Recently, two further articles from our international study of journalism students were published. The first, published in Journalism Studies, explores dimensions of pre-professional views, and compares these across seven countries. The second is an extension of the dimensions developed and explores the role of motivations, education and gender in forming these views. Below are the abstracts, and links to articles. Most of my articles are now also available in their accepted version through QUT ePrints – please see the links in my list of publications.
The Pre-Socialization of Future Journalists: An examination of journalism students’ professional views in seven countries
Authors: Claudia Mellado, Folker Hanusch, María Luisa Humanes, Sergio Roses, Fábio Pereira, Lyuba Yez, Salvador De León, Mireya Márquez, Federico Subervi & Vinzenz Wyss
While the role of university journalism education in the professionalization of journalists has been extensively debated, systematic and comparative studies of journalism students are still scarce. This paper reports the findings from a comparative study of journalism students in seven countries: Australia, Brazil, Chile, Mexico, Spain, Switzerland, and the United States. The data show a number of similarities, but also important differences between pre-professional cultures in journalism around the world. The findings are in line with recent conceptualizations of media systems, although some variations and particularities are observed at the country level. While students in all countries reject a loyal approach and favor a citizen-oriented role, they also do so to different extents. Brazilian and Chilean students believe in the citizen-oriented and watchdog roles, whereas their counterparts in Australia, Switzerland, and the United States favor the consumer-oriented approach to a greater extent. Mexican and Spanish students, on the other hand, while supporting the citizen-oriented role, reject the loyal role comparatively less than the rest of the countries.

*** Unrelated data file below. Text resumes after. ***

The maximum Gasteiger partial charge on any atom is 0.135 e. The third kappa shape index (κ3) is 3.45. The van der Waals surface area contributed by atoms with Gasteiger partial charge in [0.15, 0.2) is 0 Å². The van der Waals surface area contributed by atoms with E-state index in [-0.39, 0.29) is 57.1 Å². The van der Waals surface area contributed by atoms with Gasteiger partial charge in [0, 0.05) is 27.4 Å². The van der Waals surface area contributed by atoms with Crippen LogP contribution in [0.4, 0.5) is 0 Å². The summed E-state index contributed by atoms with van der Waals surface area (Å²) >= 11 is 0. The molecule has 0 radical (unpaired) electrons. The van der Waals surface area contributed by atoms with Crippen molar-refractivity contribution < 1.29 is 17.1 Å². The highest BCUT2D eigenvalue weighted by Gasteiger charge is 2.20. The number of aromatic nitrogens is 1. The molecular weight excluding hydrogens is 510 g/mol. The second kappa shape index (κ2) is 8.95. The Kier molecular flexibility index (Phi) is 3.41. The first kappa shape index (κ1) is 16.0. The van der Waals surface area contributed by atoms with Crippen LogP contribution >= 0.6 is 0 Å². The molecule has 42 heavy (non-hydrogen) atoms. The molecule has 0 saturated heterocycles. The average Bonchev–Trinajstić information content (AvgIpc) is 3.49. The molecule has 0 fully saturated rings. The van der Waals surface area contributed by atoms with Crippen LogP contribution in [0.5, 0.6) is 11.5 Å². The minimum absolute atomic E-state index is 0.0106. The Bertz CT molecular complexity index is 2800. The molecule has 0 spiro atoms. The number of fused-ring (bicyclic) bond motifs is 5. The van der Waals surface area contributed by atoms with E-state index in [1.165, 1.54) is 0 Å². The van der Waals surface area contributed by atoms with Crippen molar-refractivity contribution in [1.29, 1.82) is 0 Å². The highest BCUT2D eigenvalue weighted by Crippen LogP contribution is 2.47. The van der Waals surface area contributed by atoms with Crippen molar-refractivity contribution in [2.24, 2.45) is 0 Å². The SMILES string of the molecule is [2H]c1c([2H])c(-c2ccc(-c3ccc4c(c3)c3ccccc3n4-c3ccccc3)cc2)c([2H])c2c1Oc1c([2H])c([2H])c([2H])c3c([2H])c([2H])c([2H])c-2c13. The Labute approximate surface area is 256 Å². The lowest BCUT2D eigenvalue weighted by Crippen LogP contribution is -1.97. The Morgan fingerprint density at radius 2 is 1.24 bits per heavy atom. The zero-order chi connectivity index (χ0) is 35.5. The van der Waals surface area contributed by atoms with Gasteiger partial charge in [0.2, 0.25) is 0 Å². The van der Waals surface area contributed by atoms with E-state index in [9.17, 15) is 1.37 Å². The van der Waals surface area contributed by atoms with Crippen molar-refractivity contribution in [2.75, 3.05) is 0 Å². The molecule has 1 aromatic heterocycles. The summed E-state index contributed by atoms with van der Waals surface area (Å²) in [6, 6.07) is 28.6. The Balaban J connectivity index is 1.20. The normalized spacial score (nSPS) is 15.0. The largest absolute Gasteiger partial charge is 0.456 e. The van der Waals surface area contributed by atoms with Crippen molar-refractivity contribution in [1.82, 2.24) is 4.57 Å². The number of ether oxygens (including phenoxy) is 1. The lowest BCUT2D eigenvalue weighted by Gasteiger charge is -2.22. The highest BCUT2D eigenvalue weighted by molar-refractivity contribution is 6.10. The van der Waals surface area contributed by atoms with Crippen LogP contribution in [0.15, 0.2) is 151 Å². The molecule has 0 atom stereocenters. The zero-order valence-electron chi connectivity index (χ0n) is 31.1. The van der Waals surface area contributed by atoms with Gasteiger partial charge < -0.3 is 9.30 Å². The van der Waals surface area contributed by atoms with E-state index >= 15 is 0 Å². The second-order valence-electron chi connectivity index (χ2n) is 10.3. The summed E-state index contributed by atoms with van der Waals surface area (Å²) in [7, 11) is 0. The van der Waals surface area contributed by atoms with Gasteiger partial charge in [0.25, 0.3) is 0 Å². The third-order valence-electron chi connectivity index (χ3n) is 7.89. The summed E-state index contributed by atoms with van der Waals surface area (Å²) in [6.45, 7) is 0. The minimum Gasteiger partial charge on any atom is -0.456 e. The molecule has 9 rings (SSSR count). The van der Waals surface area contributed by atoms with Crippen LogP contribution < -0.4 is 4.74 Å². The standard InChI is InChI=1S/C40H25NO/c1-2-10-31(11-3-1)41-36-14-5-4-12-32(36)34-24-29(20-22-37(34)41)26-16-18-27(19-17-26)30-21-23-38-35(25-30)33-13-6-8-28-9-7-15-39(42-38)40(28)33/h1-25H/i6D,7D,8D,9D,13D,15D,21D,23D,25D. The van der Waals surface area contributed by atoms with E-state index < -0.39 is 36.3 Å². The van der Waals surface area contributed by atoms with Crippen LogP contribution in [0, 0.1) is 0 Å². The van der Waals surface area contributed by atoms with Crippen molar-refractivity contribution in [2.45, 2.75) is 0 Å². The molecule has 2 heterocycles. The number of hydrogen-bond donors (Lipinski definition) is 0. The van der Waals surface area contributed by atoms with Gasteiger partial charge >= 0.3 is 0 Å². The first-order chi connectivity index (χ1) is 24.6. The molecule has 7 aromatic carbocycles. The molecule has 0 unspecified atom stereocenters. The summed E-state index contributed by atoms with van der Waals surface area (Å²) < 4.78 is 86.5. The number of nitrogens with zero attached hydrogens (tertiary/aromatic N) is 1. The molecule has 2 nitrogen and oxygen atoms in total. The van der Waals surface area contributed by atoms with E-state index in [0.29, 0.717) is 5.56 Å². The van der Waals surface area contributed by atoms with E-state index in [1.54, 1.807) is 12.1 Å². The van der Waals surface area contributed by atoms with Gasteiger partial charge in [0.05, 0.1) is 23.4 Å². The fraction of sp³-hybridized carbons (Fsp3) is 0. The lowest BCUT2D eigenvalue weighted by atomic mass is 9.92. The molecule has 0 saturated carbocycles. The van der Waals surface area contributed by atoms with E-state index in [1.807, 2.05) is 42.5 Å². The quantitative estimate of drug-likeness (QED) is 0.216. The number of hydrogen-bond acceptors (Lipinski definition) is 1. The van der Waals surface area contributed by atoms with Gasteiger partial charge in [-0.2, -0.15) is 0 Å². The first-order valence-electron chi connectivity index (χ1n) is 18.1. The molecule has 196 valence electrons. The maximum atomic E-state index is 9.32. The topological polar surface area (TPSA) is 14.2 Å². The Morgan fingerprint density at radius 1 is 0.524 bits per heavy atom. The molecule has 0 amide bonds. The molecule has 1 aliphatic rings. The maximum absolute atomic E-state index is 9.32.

Click here for the publisher’s version.
Journalism Students’ Professional Views in Eight Countries: The Role of Motivations, Education, and Gender
The global trend toward university-based journalism education has led to a growing scrutiny of students’ experiences at university and the extent to which professional views may be shaped there. Three main influences have been identified in the literature: students’ preferences for certain news beats, their gender, and students’ stage of progression in a journalism program. Typically, however, analyses have focused on only one potential influence within one particular country at a time. Arguing that a comparative approach is needed, this article examines potential influences on journalism students’ role perceptions across eight countries. Results suggest that students’ motivations, and the amount of time they have spent in a program, play a part in influencing their professional views while gender has little influence.
The full articles is available free online here.